However, just because my attemps at "passive" bi-amping have been unsuccessful, doen't mean that others would! If you try different power amp combo's (as your suggesting) perhapps you could get different results (however you'd need to volume match the amps probably some how!..?)
In your situation however(active biamping), using an external crossover(with adjustable gains for each output) with a 2 way could prove most interesting!...and fun. I'd bet you get a very very dynamic sound which, if you can get the balance right,
I'm certain would sound really really good!...assuming a quality effort, drivers, and electronic of course!
Actually, I've been toying with the idea of using an active set-up with some 2 way's I have pressently!
I can't tell you what active external crossover (inexpensive) to buy, nor have I experiene with any cheeper ones thus far. However I hear the Bryston 10b(?) crossover is supposed to be very good for not too too much money!...? I don't think that their amps and such are world beatters or anything. But the crossover is supposedly Stereophile class "A" rated design (if you go by any of that...?), and is basically a simple component, which can be fully adjustable for crossover points, slopes,volumes, etc. And, external crossovers are supposed to have a much greater advantage sonically than internal "passive" networks!....what I've heard from designers anyway.
I think you can find used Bryston 10B's on the net at times, going for around $700 (new $1600). It's worth a shot, and I bet you'd get good results. Good luck, I'm going to try this as well!...only using identical amps on top and bottom first.
The Marchand design is quite flexible, reasonably priced and built pretty well. It also offers a "Q" adjustment, which controls overlap between the drivers at the point of crossover. As such, you can "fine tune" the system to a much greater extent than you can with other crossovers that lack this feature. I own and have been using an upgraded version of the XM-9 three way crossover with great results.

As to the benefits, you will have MUCH greater dynamic range, increased detail, etc... The results are NOT subtle when properly done. You have to be able to DIRECTLY drive the speakers though with NO crossover circuitry for best results. The only thing that might be acceptable would be some form of impedance compensation or notch filter.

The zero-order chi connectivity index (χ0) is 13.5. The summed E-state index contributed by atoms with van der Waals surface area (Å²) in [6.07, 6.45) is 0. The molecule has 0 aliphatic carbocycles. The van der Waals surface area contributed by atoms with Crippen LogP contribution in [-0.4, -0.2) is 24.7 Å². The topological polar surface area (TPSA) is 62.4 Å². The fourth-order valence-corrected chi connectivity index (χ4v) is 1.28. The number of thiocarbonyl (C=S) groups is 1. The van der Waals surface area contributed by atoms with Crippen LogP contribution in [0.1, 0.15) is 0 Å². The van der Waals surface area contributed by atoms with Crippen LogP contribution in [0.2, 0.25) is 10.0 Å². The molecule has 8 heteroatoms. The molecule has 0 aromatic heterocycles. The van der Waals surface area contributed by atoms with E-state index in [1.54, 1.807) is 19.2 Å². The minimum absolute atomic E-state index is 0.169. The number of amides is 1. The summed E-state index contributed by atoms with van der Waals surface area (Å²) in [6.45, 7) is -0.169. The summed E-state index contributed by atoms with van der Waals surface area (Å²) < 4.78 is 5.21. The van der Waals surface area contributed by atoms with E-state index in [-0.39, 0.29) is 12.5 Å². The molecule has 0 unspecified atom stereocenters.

I too would suggest contacting the manufacturer of your speakers to find out if this is a viable plan BEFORE buying anything. Vince is a nice guy and will work with you as best possible. Sean
You might need a tube crossover, for your amplifier is really fast sounding, check "" for different models, they made real good sounding tube equipments with one fraction of market price.
I have try a lot of bi-amp, tri-amp and quad-amp combination with different active crossover, but tube crossover is my final decision to go. The most important points is after crossover, the phase shift is different for different freq band, in order to compensate the phase shift, you should test all the +/- combination of all channel in order to get the best phase coherance. The best way to play around with a active crossover system is to build you own speaker set, each channel with different box, then you can adjust the different phase relationship by adjusting the relative position of different channels.
Andre from is selling a Mc MQ104 for 199.00
he is a very honest gentleman and well known audiophile. Tell him Aditya sent you
I have Bryston 10-Bs in A 3 way mono system. Outstanding performance. I agree with the above that you'll spend between 500 and 1100 new....but used ones are always available. Good Luck......